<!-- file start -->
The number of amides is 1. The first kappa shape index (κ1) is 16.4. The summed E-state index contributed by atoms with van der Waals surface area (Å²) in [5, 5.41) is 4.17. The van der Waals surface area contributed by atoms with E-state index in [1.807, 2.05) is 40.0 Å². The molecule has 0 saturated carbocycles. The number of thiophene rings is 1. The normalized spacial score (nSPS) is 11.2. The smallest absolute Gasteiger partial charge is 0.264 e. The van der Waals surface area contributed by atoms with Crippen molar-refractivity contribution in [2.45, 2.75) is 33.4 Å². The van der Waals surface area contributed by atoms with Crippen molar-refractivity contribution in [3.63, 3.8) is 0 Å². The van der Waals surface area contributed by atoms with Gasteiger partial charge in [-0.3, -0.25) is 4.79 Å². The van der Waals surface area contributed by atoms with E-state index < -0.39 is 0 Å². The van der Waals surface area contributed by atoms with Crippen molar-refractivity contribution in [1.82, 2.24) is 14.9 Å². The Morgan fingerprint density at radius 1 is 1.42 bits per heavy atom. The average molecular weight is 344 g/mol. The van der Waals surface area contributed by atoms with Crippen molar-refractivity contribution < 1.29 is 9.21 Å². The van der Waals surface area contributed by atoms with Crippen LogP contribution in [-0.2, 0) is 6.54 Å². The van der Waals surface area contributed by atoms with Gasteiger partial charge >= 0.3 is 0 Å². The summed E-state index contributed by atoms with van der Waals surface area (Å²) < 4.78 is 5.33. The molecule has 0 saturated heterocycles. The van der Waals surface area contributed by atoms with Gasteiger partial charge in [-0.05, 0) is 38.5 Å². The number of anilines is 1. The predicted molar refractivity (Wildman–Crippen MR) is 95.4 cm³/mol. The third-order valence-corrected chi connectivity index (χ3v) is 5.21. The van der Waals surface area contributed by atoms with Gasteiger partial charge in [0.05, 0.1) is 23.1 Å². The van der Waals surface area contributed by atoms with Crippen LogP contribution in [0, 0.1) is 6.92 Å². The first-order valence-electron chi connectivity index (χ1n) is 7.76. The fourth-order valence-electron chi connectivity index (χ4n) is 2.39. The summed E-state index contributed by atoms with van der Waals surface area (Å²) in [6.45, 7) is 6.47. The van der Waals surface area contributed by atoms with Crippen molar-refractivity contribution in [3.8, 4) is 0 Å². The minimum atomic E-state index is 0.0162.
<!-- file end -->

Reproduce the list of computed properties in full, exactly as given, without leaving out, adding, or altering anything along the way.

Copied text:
The number of amides is 1. The first kappa shape index (κ1) is 16.4. The summed E-state index contributed by atoms with van der Waals surface area (Å²) in [5, 5.41) is 4.17. The van der Waals surface area contributed by atoms with E-state index in [1.807, 2.05) is 40.0 Å². The molecule has 0 saturated carbocycles. The number of thiophene rings is 1. The normalized spacial score (nSPS) is 11.2. The smallest absolute Gasteiger partial charge is 0.264 e. The van der Waals surface area contributed by atoms with Crippen molar-refractivity contribution in [2.45, 2.75) is 33.4 Å². The van der Waals surface area contributed by atoms with Crippen molar-refractivity contribution in [3.63, 3.8) is 0 Å². The van der Waals surface area contributed by atoms with Gasteiger partial charge in [-0.3, -0.25) is 4.79 Å². The van der Waals surface area contributed by atoms with E-state index < -0.39 is 0 Å². The van der Waals surface area contributed by atoms with Crippen molar-refractivity contribution in [1.82, 2.24) is 14.9 Å². The Morgan fingerprint density at radius 1 is 1.42 bits per heavy atom. The average molecular weight is 344 g/mol. The van der Waals surface area contributed by atoms with Crippen molar-refractivity contribution < 1.29 is 9.21 Å². The van der Waals surface area contributed by atoms with Crippen LogP contribution in [-0.2, 0) is 6.54 Å². The van der Waals surface area contributed by atoms with Gasteiger partial charge >= 0.3 is 0 Å². The summed E-state index contributed by atoms with van der Waals surface area (Å²) < 4.78 is 5.33. The molecule has 0 saturated heterocycles. The van der Waals surface area contributed by atoms with Gasteiger partial charge in [-0.05, 0) is 38.5 Å². The number of anilines is 1. The predicted molar refractivity (Wildman–Crippen MR) is 95.4 cm³/mol. The third-order valence-corrected chi connectivity index (χ3v) is 5.21. The van der Waals surface area contributed by atoms with Gasteiger partial charge in [0.05, 0.1) is 23.1 Å². The van der Waals surface area contributed by atoms with Crippen LogP contribution in [0, 0.1) is 6.92 Å². The first-order valence-electron chi connectivity index (χ1n) is 7.76. The fourth-order valence-electron chi connectivity index (χ4n) is 2.39. The summed E-state index contributed by atoms with van der Waals surface area (Å²) in [6.45, 7) is 6.47. The van der Waals surface area contributed by atoms with Crippen molar-refractivity contribution in [3.8, 4) is 0 Å². The minimum atomic E-state index is 0.0162.